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Butler VA facility's developer Westar pulls request for property tax breaks

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By Bill Vidonic
Saturday, April 6, 2013, 12:01 a.m.
 

The developer of a new VA health care complex in Butler County said on Friday that it fired its senior vice president on learning he was indicted on federal fraud charges this week.

Westar Development Co. also said it withdrew its request for $3.2 million in property tax breaks for the $75 million project to cover unanticipated costs.

The announcements overshadowed the groundbreaking of the VA Butler Healthcare outpatient center.

Westar Development President Sam Calabrese said in a statement that the company will “fully fund the construction of the project for all the necessary requirements. The company will also cover any potential project shortfalls, if any.”

The statement did not say how the company would absorb the increased construction costs, and Calabrese did not return several messages.

Calabrese's statement did not say whether the decision to abandon the request was related to the revelation that company Senior Vice President Robert Berryhill was indicted on Wednesday on charges of mail and wire fraud, impersonating a federal employee and aggravated identity theft. They stem from actions four to five years ago when Berryhill worked for an Ohio company.

“Upon learning of the charges filed against Mr. Berryhill, he was immediately terminated as an employee of Westar Development,” Calabrese said in a separate statement. “None of the alleged actions occurred while he was an employee of the company.”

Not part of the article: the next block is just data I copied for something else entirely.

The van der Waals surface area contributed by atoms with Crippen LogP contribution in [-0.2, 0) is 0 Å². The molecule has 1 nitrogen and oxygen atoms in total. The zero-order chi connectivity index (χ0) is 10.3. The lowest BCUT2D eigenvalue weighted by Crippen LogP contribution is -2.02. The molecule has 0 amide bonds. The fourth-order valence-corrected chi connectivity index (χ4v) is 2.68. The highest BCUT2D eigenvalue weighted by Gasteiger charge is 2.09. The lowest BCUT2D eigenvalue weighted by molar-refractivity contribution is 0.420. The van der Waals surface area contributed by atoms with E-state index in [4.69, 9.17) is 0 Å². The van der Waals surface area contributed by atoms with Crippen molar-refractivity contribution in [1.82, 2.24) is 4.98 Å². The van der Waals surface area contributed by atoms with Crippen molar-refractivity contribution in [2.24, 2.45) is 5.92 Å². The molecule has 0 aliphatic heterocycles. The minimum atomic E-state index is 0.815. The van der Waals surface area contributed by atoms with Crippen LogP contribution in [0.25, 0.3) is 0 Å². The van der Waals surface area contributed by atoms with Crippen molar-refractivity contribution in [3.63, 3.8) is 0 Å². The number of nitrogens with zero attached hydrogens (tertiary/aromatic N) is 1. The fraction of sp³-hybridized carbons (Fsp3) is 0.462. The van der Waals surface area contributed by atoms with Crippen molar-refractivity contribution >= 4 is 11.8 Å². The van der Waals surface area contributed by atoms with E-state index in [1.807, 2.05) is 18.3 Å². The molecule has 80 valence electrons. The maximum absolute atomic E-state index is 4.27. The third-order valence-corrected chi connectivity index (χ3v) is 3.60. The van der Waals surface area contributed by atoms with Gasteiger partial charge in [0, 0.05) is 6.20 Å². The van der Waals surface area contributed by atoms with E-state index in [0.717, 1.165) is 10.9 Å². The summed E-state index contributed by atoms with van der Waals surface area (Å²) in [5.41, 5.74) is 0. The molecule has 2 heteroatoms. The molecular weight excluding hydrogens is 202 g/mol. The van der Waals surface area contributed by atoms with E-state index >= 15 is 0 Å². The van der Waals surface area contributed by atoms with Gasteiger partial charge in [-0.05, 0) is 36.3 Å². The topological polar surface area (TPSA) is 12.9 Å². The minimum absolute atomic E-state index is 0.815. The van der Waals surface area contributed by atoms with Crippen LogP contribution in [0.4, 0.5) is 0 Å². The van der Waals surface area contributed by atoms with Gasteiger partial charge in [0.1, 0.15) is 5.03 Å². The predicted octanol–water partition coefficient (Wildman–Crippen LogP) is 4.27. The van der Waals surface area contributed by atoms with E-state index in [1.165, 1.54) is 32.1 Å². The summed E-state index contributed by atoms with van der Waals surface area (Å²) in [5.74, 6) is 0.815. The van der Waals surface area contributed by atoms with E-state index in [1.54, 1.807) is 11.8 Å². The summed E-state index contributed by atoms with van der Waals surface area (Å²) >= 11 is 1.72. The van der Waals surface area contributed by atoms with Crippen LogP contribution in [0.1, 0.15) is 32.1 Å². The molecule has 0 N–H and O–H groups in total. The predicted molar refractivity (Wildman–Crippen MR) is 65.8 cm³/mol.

Calabrese added that the VA project “will continue to remain a priority for Westar Development.”

Berryhill, 51, who was hired by Westar in June 2010, could not be reached on Friday. Butler County Commission Chairman Bill McCarrier said Berryhill was among Westar officials who met with local government representatives regarding the project and a TIF, or tax-increment financing district.

According to an indictment in U.S. District Court for the Northern District of Ohio, Berryhill of Aurora, Ohio, set up a fake company, American Excavators Co., while he was a senior vice president at Carnegie Management and Development Corp.

Between Aug. 27, 2008, and Sept. 15, 2009, Berryhill submitted fake invoices to several companies involved in the building of FBI offices in Knoxville, Tenn., and Indianapolis, authorities said.

In all, according to the affidavit, Berryhill stole more than $226,000 from the companies. He also impersonated an FBI agent, federal officials alleged, to demand payment from one company in July 2008.

Westar had sought the property tax breaks from Butler Township, Butler County and the Butler Area School District to help pay for construction of the VA facility. Developers last month asked the three taxing bodies to approve a TIF, which would use property tax revenue from the project for eight years to help finance the work.

McCarrier said there was little support for the TIF proposal among the three taxing bodies. The project is expected to generate more than $440,000 in property taxes annually.

He said he was pleased with the TIF news.

“If they really needed a TIF, why didn't they pursue it before they bid on the project?” he asked.

Calabrese said drainage problems, the cost of connecting to a power grid, road improvements and other issues added millions of dollars to the construction total.

The VA will lease the building from Westar for an average of $7.6 million a year for 20 years.

Bill Vidonic is a staff writer for Trib Total Media. He can be reached at 412-380-5621 or bvidonic@tribweb.com.

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